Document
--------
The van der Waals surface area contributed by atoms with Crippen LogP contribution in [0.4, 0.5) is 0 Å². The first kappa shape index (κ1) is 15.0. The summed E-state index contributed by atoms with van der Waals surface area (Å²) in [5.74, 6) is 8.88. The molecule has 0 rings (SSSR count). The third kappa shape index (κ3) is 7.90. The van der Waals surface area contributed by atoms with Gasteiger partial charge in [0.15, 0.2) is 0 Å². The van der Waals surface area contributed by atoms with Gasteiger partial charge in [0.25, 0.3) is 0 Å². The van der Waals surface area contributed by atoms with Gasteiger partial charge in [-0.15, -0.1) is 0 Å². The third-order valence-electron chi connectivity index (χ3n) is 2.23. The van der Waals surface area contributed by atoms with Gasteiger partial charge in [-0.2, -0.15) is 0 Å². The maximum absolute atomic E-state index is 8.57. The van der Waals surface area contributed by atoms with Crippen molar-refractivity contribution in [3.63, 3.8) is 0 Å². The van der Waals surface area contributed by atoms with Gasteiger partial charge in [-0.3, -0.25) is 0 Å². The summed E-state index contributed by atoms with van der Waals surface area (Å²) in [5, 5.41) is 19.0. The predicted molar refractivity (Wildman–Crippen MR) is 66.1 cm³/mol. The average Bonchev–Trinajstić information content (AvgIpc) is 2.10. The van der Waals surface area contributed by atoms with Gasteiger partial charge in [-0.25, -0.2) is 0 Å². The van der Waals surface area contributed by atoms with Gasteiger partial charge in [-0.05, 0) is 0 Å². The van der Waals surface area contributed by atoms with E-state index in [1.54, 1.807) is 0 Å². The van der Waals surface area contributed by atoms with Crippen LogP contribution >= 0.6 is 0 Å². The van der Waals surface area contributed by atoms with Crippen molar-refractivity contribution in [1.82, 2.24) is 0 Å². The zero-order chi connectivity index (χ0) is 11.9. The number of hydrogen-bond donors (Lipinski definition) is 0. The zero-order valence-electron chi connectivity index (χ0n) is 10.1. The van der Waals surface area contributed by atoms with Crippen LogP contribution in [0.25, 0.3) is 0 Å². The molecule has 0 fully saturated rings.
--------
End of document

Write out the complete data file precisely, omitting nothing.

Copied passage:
The van der Waals surface area contributed by atoms with Crippen LogP contribution in [0.4, 0.5) is 0 Å². The first kappa shape index (κ1) is 15.0. The summed E-state index contributed by atoms with van der Waals surface area (Å²) in [5.74, 6) is 8.88. The molecule has 0 rings (SSSR count). The third kappa shape index (κ3) is 7.90. The van der Waals surface area contributed by atoms with Gasteiger partial charge in [0.15, 0.2) is 0 Å². The van der Waals surface area contributed by atoms with Gasteiger partial charge in [0.25, 0.3) is 0 Å². The van der Waals surface area contributed by atoms with Gasteiger partial charge in [-0.15, -0.1) is 0 Å². The third-order valence-electron chi connectivity index (χ3n) is 2.23. The van der Waals surface area contributed by atoms with Gasteiger partial charge in [-0.2, -0.15) is 0 Å². The maximum absolute atomic E-state index is 8.57. The van der Waals surface area contributed by atoms with Crippen molar-refractivity contribution in [3.63, 3.8) is 0 Å². The van der Waals surface area contributed by atoms with Gasteiger partial charge in [-0.3, -0.25) is 0 Å². The summed E-state index contributed by atoms with van der Waals surface area (Å²) in [5, 5.41) is 19.0. The predicted molar refractivity (Wildman–Crippen MR) is 66.1 cm³/mol. The average Bonchev–Trinajstić information content (AvgIpc) is 2.10. The van der Waals surface area contributed by atoms with Gasteiger partial charge in [-0.25, -0.2) is 0 Å². The van der Waals surface area contributed by atoms with Gasteiger partial charge in [-0.05, 0) is 0 Å². The van der Waals surface area contributed by atoms with E-state index in [1.54, 1.807) is 0 Å². The van der Waals surface area contributed by atoms with Crippen LogP contribution >= 0.6 is 0 Å². The van der Waals surface area contributed by atoms with Crippen molar-refractivity contribution in [1.82, 2.24) is 0 Å². The zero-order chi connectivity index (χ0) is 11.9. The number of hydrogen-bond donors (Lipinski definition) is 0. The zero-order valence-electron chi connectivity index (χ0n) is 10.1. The van der Waals surface area contributed by atoms with Crippen LogP contribution in [0.25, 0.3) is 0 Å². The molecule has 0 fully saturated rings.